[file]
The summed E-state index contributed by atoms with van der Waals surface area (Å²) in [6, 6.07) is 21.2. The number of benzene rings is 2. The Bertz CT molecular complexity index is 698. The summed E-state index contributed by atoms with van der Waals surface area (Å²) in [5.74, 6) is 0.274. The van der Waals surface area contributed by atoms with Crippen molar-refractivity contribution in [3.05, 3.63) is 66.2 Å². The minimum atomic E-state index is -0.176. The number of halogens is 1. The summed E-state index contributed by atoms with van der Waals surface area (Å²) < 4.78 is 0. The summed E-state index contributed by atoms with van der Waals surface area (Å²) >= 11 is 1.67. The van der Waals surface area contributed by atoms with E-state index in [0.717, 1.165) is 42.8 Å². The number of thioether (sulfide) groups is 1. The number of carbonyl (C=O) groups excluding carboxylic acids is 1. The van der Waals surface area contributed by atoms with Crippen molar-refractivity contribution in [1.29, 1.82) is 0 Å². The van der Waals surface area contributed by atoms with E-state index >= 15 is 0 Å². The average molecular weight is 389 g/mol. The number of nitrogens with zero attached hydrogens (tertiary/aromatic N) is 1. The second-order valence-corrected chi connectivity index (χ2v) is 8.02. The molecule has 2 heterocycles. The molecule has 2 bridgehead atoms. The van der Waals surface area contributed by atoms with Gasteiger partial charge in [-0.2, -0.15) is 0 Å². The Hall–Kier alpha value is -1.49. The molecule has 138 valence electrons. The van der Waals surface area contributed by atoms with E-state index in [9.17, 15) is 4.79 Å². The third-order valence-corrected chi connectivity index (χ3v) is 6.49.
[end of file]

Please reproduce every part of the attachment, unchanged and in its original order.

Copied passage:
The summed E-state index contributed by atoms with van der Waals surface area (Å²) in [6, 6.07) is 21.2. The number of benzene rings is 2. The Bertz CT molecular complexity index is 698. The summed E-state index contributed by atoms with van der Waals surface area (Å²) in [5.74, 6) is 0.274. The van der Waals surface area contributed by atoms with Crippen molar-refractivity contribution in [3.05, 3.63) is 66.2 Å². The minimum atomic E-state index is -0.176. The number of halogens is 1. The summed E-state index contributed by atoms with van der Waals surface area (Å²) < 4.78 is 0. The summed E-state index contributed by atoms with van der Waals surface area (Å²) >= 11 is 1.67. The van der Waals surface area contributed by atoms with E-state index in [0.717, 1.165) is 42.8 Å². The number of thioether (sulfide) groups is 1. The number of carbonyl (C=O) groups excluding carboxylic acids is 1. The van der Waals surface area contributed by atoms with Crippen molar-refractivity contribution in [1.29, 1.82) is 0 Å². The van der Waals surface area contributed by atoms with E-state index >= 15 is 0 Å². The average molecular weight is 389 g/mol. The number of nitrogens with zero attached hydrogens (tertiary/aromatic N) is 1. The second-order valence-corrected chi connectivity index (χ2v) is 8.02. The molecule has 2 heterocycles. The molecule has 2 bridgehead atoms. The van der Waals surface area contributed by atoms with Gasteiger partial charge in [-0.2, -0.15) is 0 Å². The Hall–Kier alpha value is -1.49. The molecule has 138 valence electrons. The van der Waals surface area contributed by atoms with E-state index in [9.17, 15) is 4.79 Å². The third-order valence-corrected chi connectivity index (χ3v) is 6.49.